• 1/2 cup buttermilk mixed with 1 teaspoon vanilla extract
  • 1 1/4 cups canned solid-pack pumpkin

For the maple cream–cheese frosting

  • Two (8-ounce) packages Philadelphia brand cream cheese, fully softened
  • 1 stick (4 oz) unsalted butter, at room temperature
  • 2 cups confectioners’ sugar
  • 1/4 cup pure maple syrup, preferably grade B amber


Make the pumpkin cake

  • Crank the heat to 350° (175°C) and position a rack in the middle of the oven.
  • Butter two 8-by-2-inch cake pans and line them with parchment circles cut to fit the pans. Butter the parchment and coat the pan with flour, tapping out any excess. (You can instead spritz the pans with cooking spray for baking, if that's easier for you than buttering and flouring.)
  • Whisk the flour, baking powder, baking soda, cinnamon, ginger, nutmeg, cloves, salt, and pepper in a bowl until well combined. Take a whiff. Heaven.
  • In the bowl of a stand mixer fitted with a paddle attachment or in a large bowl using a good old-fashioned hand mixer on medium speed, beat the butter, dark brown sugar, and granulated sugar until fluffy, about 5 minutes.
  • Plop the eggs, 1 at a time, into the bowl, beating and scraping down the sides of the bowl after each addition. Alternate adding the flour and buttermilk mixtures to the bowl, starting and ending with the flour.
  • Scrape in the pumpkin and beat just until the pumpkin is incorporated and the cake batter is smooth.
  • Spoon the batter into the prepared cake pans, dividing it evenly. Give each filled pan a good smack flat against the counter to release any air bubbles.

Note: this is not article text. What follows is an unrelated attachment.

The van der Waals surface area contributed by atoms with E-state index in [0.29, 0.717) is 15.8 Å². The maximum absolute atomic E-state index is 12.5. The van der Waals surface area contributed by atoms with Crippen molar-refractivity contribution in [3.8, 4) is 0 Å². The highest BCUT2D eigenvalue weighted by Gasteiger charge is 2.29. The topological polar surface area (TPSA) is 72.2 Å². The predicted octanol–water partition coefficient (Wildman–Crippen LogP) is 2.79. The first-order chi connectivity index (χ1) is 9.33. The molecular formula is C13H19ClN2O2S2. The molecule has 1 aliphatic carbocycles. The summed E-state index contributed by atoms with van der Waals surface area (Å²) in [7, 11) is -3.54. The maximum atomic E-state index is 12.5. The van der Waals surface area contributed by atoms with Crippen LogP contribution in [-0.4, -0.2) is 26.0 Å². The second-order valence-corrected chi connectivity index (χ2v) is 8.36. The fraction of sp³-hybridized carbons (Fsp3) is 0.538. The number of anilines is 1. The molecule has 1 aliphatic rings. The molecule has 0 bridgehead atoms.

• Bake the cakes until a toothpick inserted in the center comes out clean, 30 to 35 minutes. Let the cakes cool in the pans on a wire rack for 10 minutes. Carefully turn out the cakes from the pans onto the rack, peel off the parchment paper, turn them right side up, and let them cool completely.

Make the maple-cream cheese frosting

  • In the bowl of a stand mixer fitted with the paddle attachment or in a bowl using a good old-fashioned hand mixer on medium speed, beat the cream cheese, butter, confectioners’ sugar, and maple syrup until fluffy.
  • To assemble the cake, place a cake layer on a plate or cake stand and generously frost the top of it. Place the other cake on top and frost the sides and top, swirling the frosting like the pro that you are.

    ☞ TESTER TIP: If the frosting seems a touch on the soft side, slip the cake in the fridge for at least 30 minutes until the frosting is set or, if you notice it before you frost the cake, see our note above the recipe.


  1. Use room-temperature ingredients–It’s crucial to use room-temperature ingredients for your frosting to ensure a smooth texture, otherwise, the frosting can be lumpy.
  2. Storage–Store the cake, covered, at room temperature for up to 3 days.
  3. Freezing–The cake and frosting can be frozen separately for up to 3 months. Wrap the cooled cake layers in plastic before freezing and stash the frosting in an airtight container. Thaw at room temperature before assembling.


Serving: 1 sliceCalories: 833 kcalCarbohydrates: 102 gProtein: 10 gFat: 45 gSaturated Fat: 26 gMonounsaturated Fat: 11 gTrans Fat: 1 gCholesterol: 171 mgSodium: 513 mgFiber: 2 gSugar: 74 g

Nutrition information is automatically calculated, so should only be used as an approximation.